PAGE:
Publication Date : Friday 31 October 2014 11:38
New cartoon fuels US-Israel tensions, feeds 9/11 conspiracy theories
A new cartoon showing Israeli Prime Minister Benjamin Netanyahu was behind the 9/11 attacks has heightened the recent tensions between the United States and Israel.
Israeli artist Amos Biderman drew the cartoon that shows Netanyahu was the pilot of an airplane that hit the World Trade Center in New York on September 11, 2001.
Israel’s newspaper Haaretz published the controversial cartoon on Thursday.
"The message is that Bibi [Netanyahu] is arrogantly and want only destroying Israel's ties with the US and leading us to a disaster on the scale of 9/11," Biderman said in a tweet in Hebrew.
"It was certainly not my intention to insult or upset anyone," he told Haaretz. "I wasn't sufficiently aware of the great sensitivity that 9/11 holds for Americans."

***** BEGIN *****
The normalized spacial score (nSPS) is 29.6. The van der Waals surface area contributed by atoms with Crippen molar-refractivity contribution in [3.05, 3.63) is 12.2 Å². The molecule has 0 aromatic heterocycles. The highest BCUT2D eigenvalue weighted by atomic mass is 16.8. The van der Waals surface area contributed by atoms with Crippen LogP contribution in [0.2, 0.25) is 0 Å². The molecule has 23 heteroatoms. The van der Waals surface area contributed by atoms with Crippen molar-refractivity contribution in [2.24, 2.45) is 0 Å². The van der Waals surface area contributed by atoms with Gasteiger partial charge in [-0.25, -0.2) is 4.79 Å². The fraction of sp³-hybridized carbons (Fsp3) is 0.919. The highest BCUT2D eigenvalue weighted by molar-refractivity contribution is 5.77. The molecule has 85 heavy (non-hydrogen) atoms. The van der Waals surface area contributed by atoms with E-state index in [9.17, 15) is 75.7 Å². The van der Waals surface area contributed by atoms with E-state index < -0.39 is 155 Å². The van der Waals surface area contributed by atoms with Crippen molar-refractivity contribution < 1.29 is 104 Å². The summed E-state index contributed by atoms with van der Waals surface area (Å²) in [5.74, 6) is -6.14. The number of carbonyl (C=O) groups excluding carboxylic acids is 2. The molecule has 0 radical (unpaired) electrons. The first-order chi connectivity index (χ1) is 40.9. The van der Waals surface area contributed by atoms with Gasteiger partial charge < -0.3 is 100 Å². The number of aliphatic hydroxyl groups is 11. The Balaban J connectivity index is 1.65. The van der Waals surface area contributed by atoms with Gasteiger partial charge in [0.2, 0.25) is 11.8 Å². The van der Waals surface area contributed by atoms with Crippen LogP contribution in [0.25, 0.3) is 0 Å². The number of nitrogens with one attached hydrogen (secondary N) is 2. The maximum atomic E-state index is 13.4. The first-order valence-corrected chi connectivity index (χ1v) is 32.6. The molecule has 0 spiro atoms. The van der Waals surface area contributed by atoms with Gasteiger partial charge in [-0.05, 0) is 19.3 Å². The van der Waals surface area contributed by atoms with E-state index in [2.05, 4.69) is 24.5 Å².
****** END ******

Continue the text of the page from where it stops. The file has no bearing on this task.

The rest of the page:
The publication of the cartoon came a few days after a senior Obama administration official described Netanyahu as a “chickenshit.”
“The thing about Bibi [Netanyahu] is, he’s a chickenshit,” the unnamed official told the Atlantic when asked about the foreign leader who seems to frustrate President Barack Obama the most.
In a strong reaction to the cartoon, National Director of the pro-Israeli Anti-Defamation League (ADL) Abraham Foxman said it was offensive on many levels.
"Not only does it completely misrepresent any tensions which may current exist between the US government and Mr. Netanyahu, it disrespects the memories of thousands of innocent Americans and others who tragically perished on 9/11," he said in a statement.
Foxman also argued that the cartoon feeds conspiracy theories about the 9/11 attacks.
“Furthermore, as anti-Semitic conspiracy theories charging that Israel and/or Jews were behind the attacks are still believed by large swaths of the Muslim world, it is particularly jarring and incredibility irresponsible that an Israeli newspaper, especially one whose journalistic standards are widely respected, would resort to publishing such a highly offensive stereotype in the name of political satire,” he said.